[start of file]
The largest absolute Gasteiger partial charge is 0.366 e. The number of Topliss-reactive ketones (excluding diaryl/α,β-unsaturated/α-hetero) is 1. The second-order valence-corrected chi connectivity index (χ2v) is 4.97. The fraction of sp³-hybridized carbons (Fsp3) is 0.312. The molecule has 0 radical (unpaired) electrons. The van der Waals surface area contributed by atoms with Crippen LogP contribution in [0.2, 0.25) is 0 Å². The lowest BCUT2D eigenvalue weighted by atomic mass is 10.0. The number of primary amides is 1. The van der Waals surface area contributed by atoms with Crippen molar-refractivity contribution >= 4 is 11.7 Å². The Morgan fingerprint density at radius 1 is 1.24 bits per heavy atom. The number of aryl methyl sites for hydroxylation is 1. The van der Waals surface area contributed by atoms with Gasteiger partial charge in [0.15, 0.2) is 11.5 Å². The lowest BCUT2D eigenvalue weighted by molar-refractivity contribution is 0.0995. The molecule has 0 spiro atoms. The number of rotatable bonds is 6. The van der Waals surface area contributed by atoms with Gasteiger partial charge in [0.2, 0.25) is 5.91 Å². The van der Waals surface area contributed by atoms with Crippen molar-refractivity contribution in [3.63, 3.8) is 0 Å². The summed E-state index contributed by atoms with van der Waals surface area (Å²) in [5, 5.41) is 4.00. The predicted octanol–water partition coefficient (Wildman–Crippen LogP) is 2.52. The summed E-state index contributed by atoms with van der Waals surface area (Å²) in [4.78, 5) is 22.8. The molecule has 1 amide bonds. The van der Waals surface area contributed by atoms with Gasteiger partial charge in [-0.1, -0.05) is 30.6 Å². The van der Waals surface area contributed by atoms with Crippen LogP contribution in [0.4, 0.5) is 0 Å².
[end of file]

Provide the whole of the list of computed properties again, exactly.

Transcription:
The largest absolute Gasteiger partial charge is 0.366 e. The number of Topliss-reactive ketones (excluding diaryl/α,β-unsaturated/α-hetero) is 1. The second-order valence-corrected chi connectivity index (χ2v) is 4.97. The fraction of sp³-hybridized carbons (Fsp3) is 0.312. The molecule has 0 radical (unpaired) electrons. The van der Waals surface area contributed by atoms with Crippen LogP contribution in [0.2, 0.25) is 0 Å². The lowest BCUT2D eigenvalue weighted by atomic mass is 10.0. The number of primary amides is 1. The van der Waals surface area contributed by atoms with Crippen molar-refractivity contribution >= 4 is 11.7 Å². The Morgan fingerprint density at radius 1 is 1.24 bits per heavy atom. The number of aryl methyl sites for hydroxylation is 1. The van der Waals surface area contributed by atoms with Gasteiger partial charge in [0.15, 0.2) is 11.5 Å². The lowest BCUT2D eigenvalue weighted by molar-refractivity contribution is 0.0995. The molecule has 0 spiro atoms. The number of rotatable bonds is 6. The van der Waals surface area contributed by atoms with Gasteiger partial charge in [0.2, 0.25) is 5.91 Å². The van der Waals surface area contributed by atoms with Crippen molar-refractivity contribution in [3.63, 3.8) is 0 Å². The summed E-state index contributed by atoms with van der Waals surface area (Å²) in [5, 5.41) is 4.00. The predicted octanol–water partition coefficient (Wildman–Crippen LogP) is 2.52. The summed E-state index contributed by atoms with van der Waals surface area (Å²) in [4.78, 5) is 22.8. The molecule has 1 amide bonds. The van der Waals surface area contributed by atoms with Gasteiger partial charge in [-0.1, -0.05) is 30.6 Å². The van der Waals surface area contributed by atoms with Crippen LogP contribution in [0.4, 0.5) is 0 Å².